The 25th Sofia International Film Festival at the end of September will present a retrospective of Mika Kaurismäki’s films. In cooperation with the Finnish Film Foundation, Kaurismäki’s latest film Gracious Night will also be screened. We asked Kaurismäki to tell about his latest film and his upcoming projects. We also got to know, why Kaurismäki feels more like a film anthropologist than a mere director.
Sofia, Bulgaria is currently hosting the Sofia International Film Festival, which runs until the last day of September. Finnish film director, screenwriter and producer Mika Kaurismäki will be one of the key figures this autumn and will be presented with the Sofia Municipality Award for his work in the field of the art of cinema. In cooperation with the Finnish Film Foundation and the Finnish Embassy, a retrospective will be screened, featuring a selection of significant works from Kaurismäki’s oeuvre. The Sofia Cinema House has been screening films such as Unworthy, Three Wise Men and Tigrero – A Film That Wasn’t Made. His body of work includes more than thirty films and spans several decades and continents. Kaurismäki has told that he is more of a film anthropologist than director: “I have been curiously travelling the world and trying to see it through the camera and my films, “directing” is just one part of a more holistic process. This is also evident in the fact that I have made fiction and documentary side by side.”
The festival will also screen Kaurismäki’s latest film, Gracious Night, which is set during a pandemic that has shaken – and keeps shaking – the whole world. The film was shot in April 2020, when dystopian restrictions came into force and Uusimaa was isolated from the rest of Finland. The crisis also provides a backdrop for the events of Kaurismäki’s new film. This time, the “Three Wise Men” meet where else than in Kaurismäki’s Corona bar. Bartender Heikki (Pertti Sveholm) is offering some debrief for Risto (Kari Heiskanen), who is working as a paramedic and tries to leave behind a straining shift at work. All of the sudden, a stranger searching for a phone charger (Timo Torikka) steps in. During the gracious night, the secrets will be revealed. The virus that revolutionised the world is not one of the main characters in the film, but it sets the scene. Originally, the film was to be shot in Dubai, but restrictions dictated a new location.
“The method of this film was quite different from the conventional way of making films: there was no written screenplay – the story was built on the characters. The actors, together with the director, created their own backstories and neither the development of the narrative nor their backstories were revealed to their fellow actors. The purpose of this method was to make the atmosphere feel more real, like it was really happening. It was almost like shooting a documentary, even if everything was pure fiction. It’s a film made collectively in an exceptional way in these exceptional times,” describes Kaurismäki. His holistic approach is again present.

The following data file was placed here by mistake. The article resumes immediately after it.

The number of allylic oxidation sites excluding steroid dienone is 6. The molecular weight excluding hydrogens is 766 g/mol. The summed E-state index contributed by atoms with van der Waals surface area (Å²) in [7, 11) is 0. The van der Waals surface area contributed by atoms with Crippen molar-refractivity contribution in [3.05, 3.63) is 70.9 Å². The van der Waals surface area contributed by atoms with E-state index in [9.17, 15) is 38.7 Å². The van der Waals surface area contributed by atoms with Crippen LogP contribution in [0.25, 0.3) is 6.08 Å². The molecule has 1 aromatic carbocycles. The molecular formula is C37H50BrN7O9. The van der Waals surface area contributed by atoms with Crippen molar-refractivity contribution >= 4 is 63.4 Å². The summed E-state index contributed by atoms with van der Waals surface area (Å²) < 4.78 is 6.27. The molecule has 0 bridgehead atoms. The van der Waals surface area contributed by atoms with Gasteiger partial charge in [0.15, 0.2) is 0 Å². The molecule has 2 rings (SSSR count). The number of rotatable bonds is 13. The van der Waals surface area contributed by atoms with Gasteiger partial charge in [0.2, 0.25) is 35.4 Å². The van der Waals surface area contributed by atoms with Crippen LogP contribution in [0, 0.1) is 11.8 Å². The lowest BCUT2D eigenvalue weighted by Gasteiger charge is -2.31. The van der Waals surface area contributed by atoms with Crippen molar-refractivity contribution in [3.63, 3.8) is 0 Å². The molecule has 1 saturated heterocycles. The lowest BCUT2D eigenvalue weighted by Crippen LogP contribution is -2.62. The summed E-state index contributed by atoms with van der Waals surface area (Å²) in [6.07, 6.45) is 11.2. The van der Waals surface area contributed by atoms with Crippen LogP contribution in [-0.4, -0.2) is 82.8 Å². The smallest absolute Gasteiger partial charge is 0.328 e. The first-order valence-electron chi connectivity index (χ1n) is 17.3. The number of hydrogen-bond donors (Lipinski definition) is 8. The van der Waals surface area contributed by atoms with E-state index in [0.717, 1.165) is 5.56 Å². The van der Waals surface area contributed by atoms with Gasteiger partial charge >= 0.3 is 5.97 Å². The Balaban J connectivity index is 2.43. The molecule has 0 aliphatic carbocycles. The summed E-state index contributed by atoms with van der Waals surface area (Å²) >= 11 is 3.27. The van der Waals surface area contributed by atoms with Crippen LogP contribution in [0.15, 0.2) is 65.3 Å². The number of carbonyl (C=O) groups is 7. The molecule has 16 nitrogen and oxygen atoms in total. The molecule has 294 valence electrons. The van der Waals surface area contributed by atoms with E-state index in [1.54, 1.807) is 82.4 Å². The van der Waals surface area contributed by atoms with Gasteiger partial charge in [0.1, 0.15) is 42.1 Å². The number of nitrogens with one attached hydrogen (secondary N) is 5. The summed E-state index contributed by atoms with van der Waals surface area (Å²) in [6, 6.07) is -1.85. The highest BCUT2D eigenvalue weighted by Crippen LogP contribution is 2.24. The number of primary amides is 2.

The film premiered last year at the Tallinn Dark Nights festival. It is produced by Kaurismäki’s Marianna Films and distributed internationally by The Yellow Affair. It is set to premiere in Finland on 8 October 2021.
Next up for Kaurismäki is “The Grump: In Search of an Escort.” The third film of the The Grump saga will take the ever-disgruntled protagonist all the way to Germany. The film, said to be a story of reconciliation and forgiveness, is being co-produced by Solar Films and German company Aspekt Telefilm. International sales are also handled by The Yellow Affair. The film will premiere in 2022. Kaurismäki describes the project: “The film I’m working on, “The Grump: In Search of an Escort.” is an exceptional project in that I’m only the director, whereas I’m usually the director, producer and one of the screenwriters. I went into the project because the story was good and I had the opportunity to work with a lot of great actors who I had never worked with before. The story is entertaining, but it also has depth, it combines joy and sadness as in real life.”
The pandemic situation has have it’s impact on the international projects of Kaurismäki but little by little the wheels are starting to turn again.
“Corona stopped, at least for a while, some of my own projects in development, but now they are slowly being relaunched, both in Finland and abroad,” tells Kaurismäki.